Anuradha Sutta Authentic Dhamma

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Introduction

The Anuradha Sutta is another sutta where the Buddha is asked questions whose basis is rooted wrong views ignorant of Four Noble Truths. Views established in ignorance can only continue ignorance and continue as a source of conjecture, disappointment, and ongoing deluded thinking. This sutta is similar to the Vacchagotta Sutta in that the questioner(s) is seeking answers to common existential ideology. It is this confused ideology that seeks to establish a permanent and sustainable “being” in all realms, physical or non-physical, real or conveniently imagined.

This compulsive need to establish a “self” in every thought, word, and idea that occurs is the powerful and extremely subtle strategy that anatta, a self-referential ego-personality, uses to ignore its ignorance of these Four Truths.

In this sutta, the Buddha refers to Three Marks Of Existence and Five Clinging-Aggregates. [1,2]

My Comments within the sutta are in italics.

Anuradha Sutta, Authentic Dhamma

Samyutta Nikaya 223.86

I have heard that on one occasion the Buddha was staying near Vesali. Venerable Anuradha has visited the Buddha from his forest hut.

While traveling to the Buddha a group of wandering sectarians encountered Anuradha. The group had common questions for Anurudha:

“The Tathagata, the awakened one, has been described as having one of these views:

  • The Tathagata exists after death.
  • The Tathagata does not exist after death.
  • The Tathagata both exists and does not exist after death.
  • The Tathagata neither exists nor does not exist after death.

Venerable Anuradha replied that “the Tathagata, the awakened one, is not described as having any of these views.”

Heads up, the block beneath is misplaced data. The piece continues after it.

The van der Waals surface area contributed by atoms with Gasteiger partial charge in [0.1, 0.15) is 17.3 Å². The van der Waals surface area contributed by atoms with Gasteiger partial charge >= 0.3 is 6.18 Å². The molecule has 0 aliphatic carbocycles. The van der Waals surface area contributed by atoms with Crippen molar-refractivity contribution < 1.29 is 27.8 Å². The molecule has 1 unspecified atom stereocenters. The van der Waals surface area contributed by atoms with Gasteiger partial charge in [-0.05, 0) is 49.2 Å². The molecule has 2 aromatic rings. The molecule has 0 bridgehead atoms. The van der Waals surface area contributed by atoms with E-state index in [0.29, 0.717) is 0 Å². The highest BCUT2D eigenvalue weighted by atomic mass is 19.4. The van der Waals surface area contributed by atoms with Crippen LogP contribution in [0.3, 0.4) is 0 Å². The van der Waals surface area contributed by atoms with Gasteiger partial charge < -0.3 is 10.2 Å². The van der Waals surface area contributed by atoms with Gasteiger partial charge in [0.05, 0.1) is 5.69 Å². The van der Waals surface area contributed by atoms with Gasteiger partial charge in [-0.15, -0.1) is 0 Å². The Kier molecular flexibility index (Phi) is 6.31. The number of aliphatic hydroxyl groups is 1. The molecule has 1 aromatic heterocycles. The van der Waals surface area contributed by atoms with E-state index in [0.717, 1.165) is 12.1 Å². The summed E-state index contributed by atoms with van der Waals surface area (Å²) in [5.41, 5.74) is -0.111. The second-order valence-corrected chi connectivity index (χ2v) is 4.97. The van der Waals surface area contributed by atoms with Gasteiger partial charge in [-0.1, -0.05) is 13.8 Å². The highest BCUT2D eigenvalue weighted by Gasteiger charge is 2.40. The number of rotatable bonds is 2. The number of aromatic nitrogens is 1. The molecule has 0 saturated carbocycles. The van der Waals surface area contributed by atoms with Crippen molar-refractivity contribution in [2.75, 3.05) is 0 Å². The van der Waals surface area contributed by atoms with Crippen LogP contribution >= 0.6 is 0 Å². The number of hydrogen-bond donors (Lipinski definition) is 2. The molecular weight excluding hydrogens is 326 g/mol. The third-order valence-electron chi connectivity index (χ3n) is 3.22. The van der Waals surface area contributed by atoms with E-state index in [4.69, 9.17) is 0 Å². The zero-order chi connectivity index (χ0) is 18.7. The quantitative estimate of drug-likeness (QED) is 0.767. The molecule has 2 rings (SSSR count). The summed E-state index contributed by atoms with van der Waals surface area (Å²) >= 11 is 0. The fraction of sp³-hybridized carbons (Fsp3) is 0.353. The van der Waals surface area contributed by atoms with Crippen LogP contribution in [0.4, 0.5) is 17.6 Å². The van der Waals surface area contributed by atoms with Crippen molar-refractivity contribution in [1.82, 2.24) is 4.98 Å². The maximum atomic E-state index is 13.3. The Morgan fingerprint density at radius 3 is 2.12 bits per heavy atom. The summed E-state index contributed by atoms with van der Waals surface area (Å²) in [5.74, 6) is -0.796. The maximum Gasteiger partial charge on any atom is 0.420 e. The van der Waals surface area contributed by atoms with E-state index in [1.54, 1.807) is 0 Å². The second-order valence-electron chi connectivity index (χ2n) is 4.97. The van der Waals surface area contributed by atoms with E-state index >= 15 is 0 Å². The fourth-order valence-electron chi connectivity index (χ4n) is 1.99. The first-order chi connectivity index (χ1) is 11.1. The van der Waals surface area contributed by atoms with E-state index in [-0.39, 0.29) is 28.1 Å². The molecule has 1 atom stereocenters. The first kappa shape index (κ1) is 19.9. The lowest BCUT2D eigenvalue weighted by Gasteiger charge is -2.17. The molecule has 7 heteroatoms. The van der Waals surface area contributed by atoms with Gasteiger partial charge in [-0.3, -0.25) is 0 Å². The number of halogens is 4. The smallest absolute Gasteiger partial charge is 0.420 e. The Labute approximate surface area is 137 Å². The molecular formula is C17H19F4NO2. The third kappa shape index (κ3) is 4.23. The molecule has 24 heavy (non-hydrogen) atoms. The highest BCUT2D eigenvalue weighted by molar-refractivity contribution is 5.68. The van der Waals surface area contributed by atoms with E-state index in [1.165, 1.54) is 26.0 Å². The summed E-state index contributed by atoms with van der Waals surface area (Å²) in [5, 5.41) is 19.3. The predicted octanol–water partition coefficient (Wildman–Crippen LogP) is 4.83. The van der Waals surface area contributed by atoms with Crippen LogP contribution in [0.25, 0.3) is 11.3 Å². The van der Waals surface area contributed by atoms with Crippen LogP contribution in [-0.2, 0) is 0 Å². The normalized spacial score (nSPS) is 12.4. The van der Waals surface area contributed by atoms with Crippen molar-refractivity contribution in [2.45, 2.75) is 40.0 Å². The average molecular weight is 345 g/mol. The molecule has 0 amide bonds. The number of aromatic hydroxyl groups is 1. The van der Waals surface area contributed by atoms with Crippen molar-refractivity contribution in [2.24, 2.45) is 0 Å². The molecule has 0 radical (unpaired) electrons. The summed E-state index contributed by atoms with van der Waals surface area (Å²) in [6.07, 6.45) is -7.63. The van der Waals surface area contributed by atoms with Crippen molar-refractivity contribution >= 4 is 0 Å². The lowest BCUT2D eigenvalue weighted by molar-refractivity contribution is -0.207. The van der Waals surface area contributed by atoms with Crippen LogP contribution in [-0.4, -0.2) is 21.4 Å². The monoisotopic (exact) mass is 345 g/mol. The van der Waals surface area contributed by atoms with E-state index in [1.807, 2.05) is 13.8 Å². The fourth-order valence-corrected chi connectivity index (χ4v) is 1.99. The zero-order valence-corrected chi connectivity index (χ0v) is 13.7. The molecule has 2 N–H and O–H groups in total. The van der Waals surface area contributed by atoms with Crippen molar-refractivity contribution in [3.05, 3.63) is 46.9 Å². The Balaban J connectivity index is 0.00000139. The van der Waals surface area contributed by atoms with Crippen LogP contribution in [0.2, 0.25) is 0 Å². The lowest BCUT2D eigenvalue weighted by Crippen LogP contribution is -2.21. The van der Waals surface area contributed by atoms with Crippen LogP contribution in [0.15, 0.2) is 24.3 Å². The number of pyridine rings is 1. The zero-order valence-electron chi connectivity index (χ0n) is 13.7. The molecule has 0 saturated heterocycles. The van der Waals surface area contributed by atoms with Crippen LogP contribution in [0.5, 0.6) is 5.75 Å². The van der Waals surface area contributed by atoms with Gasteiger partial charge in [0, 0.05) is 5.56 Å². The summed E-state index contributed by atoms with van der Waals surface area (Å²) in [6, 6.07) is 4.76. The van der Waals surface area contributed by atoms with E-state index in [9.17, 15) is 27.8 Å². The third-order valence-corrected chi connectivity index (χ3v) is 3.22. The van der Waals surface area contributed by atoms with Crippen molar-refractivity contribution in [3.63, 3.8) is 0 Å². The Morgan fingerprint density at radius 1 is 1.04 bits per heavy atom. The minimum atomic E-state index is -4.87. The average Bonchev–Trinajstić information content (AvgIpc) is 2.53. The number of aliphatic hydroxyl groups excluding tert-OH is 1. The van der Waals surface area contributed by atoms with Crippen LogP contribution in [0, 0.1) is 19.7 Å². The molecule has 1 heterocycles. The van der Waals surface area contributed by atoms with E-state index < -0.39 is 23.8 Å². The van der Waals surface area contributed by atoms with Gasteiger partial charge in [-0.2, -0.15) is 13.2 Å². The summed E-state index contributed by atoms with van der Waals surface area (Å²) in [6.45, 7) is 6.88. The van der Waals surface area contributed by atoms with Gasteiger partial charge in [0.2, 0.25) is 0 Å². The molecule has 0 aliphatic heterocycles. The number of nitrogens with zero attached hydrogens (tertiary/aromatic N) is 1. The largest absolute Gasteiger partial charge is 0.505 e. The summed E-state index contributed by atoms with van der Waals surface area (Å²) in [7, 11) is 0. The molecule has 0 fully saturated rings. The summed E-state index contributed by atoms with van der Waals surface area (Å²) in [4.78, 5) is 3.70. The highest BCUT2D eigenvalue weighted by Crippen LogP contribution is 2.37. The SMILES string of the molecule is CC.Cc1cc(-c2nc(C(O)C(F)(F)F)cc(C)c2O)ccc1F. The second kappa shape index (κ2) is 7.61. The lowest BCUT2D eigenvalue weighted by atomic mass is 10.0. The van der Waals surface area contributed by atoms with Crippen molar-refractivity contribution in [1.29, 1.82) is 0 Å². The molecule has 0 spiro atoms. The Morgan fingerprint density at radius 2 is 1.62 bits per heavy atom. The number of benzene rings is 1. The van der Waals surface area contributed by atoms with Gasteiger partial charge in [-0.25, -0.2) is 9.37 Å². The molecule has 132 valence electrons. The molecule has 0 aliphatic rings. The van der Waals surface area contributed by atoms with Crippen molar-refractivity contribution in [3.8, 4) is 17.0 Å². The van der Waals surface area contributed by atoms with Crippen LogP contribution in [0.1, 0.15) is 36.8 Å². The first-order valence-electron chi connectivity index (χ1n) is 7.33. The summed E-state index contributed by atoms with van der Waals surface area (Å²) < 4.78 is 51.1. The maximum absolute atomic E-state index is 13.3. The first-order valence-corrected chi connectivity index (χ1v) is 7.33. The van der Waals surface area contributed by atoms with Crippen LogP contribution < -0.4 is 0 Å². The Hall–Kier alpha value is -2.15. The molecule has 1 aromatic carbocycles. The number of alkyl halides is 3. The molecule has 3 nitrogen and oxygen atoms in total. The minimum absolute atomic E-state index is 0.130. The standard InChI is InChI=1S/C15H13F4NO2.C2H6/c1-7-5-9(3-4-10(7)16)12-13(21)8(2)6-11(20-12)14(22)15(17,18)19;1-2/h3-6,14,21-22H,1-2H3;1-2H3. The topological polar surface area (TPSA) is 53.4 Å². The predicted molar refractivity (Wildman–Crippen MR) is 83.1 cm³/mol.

The wandering sectarians said to Anuradha, “You are either an inexperienced newcomer or a foolish elder.” The sectarians took their leave of Anuradha.

Not long after Anuradha thought “If I am questioned again by seekers how will I answer in such a way that will not misrepresent the Buddha’s Dhamma and so that those  whose thinking is in line with the Dhamma will have grounds for criticizing me?”

Anuradha went to the Buddha. He bowed and, sat to one side. “Great teacher, a group of wandering sectarians, asked me if you hold any views that agree with these views:

  • The Tathagata exists after death.
  • The Tathagata does not exist after death.
  • The Tathagata both exists and does not exist after death.
  • The Tathagata neither exists nor does not exist after death.

“I said to them, ‘Friends, the Tathagata, the awakened one, is not described as having any of these views.’ They assumed I was an inexperienced newcomer or a foolish elder. I misrepresented your Dhamma. How should I respond in the future to present your authentic Dhamma so that I won’t be criticized by the wise?

The following refers to Anicca, Anatta, and Dukkha –  Impermanence, The Not-Self Characteristic, and ongoing confused and deluded thinking. [1]

The Buddha responds: “What do you think, Anuradha: Is form permanent or impermanent?”

“Form is impermanent, Master.”

“And is that which is impermanent easeful or stressful?”

“That which is impermanent is stressful, Master.”

“And is it authentic to my Dhamma to join with what is stressful, to self-identify with what is stressful by regarding what is impermanent, stressful, subject to change as ‘This is mine. This is myself. This is what I am’?”

“No, it is not, Master.”

“Is feeling permanent or impermanent?”

“Feeling is impermanent, Master.”

“Is perception permanent or impermanent?”

“Perception is impermanent, Master.”

“Are fabrications permanent or impermanent?”

“Fabrications are impermanent, Master.”

“Is consciousness permanent or impermanent?